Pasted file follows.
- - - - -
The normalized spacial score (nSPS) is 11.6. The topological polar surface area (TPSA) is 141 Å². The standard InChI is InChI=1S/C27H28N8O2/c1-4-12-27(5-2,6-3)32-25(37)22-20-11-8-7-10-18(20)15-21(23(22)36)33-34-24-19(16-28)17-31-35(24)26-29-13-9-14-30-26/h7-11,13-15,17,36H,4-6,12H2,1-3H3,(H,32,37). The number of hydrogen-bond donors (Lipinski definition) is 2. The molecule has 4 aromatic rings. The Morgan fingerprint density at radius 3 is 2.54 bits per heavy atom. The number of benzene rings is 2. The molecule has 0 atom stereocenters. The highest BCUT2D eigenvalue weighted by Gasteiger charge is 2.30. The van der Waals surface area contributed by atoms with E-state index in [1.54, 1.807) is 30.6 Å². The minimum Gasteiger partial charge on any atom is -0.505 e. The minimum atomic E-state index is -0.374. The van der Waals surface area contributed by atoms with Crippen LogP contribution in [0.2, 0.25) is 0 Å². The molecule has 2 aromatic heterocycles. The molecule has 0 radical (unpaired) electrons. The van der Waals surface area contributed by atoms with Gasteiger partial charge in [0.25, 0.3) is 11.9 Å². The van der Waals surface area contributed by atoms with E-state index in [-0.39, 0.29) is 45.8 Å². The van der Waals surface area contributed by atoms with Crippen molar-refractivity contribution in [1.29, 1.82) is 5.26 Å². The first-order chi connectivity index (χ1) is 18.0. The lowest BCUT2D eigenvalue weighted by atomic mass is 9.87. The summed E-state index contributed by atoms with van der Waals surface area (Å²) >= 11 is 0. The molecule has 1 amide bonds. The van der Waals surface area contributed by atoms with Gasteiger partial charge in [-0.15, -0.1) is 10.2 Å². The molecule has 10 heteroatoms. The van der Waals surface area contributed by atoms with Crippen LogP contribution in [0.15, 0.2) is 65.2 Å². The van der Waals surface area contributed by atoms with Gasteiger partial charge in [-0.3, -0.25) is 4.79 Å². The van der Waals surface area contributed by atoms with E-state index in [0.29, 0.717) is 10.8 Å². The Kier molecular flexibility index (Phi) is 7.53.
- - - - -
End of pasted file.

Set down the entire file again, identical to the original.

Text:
The normalized spacial score (nSPS) is 11.6. The topological polar surface area (TPSA) is 141 Å². The standard InChI is InChI=1S/C27H28N8O2/c1-4-12-27(5-2,6-3)32-25(37)22-20-11-8-7-10-18(20)15-21(23(22)36)33-34-24-19(16-28)17-31-35(24)26-29-13-9-14-30-26/h7-11,13-15,17,36H,4-6,12H2,1-3H3,(H,32,37). The number of hydrogen-bond donors (Lipinski definition) is 2. The molecule has 4 aromatic rings. The Morgan fingerprint density at radius 3 is 2.54 bits per heavy atom. The number of benzene rings is 2. The molecule has 0 atom stereocenters. The highest BCUT2D eigenvalue weighted by Gasteiger charge is 2.30. The van der Waals surface area contributed by atoms with E-state index in [1.54, 1.807) is 30.6 Å². The minimum Gasteiger partial charge on any atom is -0.505 e. The minimum atomic E-state index is -0.374. The van der Waals surface area contributed by atoms with Crippen LogP contribution in [0.2, 0.25) is 0 Å². The molecule has 2 aromatic heterocycles. The molecule has 0 radical (unpaired) electrons. The van der Waals surface area contributed by atoms with Gasteiger partial charge in [0.25, 0.3) is 11.9 Å². The van der Waals surface area contributed by atoms with E-state index in [-0.39, 0.29) is 45.8 Å². The van der Waals surface area contributed by atoms with Crippen molar-refractivity contribution in [1.29, 1.82) is 5.26 Å². The first-order chi connectivity index (χ1) is 18.0. The lowest BCUT2D eigenvalue weighted by atomic mass is 9.87. The summed E-state index contributed by atoms with van der Waals surface area (Å²) >= 11 is 0. The molecule has 1 amide bonds. The van der Waals surface area contributed by atoms with Gasteiger partial charge in [-0.15, -0.1) is 10.2 Å². The molecule has 10 heteroatoms. The van der Waals surface area contributed by atoms with Crippen LogP contribution in [0.15, 0.2) is 65.2 Å². The van der Waals surface area contributed by atoms with Gasteiger partial charge in [-0.3, -0.25) is 4.79 Å². The van der Waals surface area contributed by atoms with E-state index in [0.29, 0.717) is 10.8 Å². The Kier molecular flexibility index (Phi) is 7.53.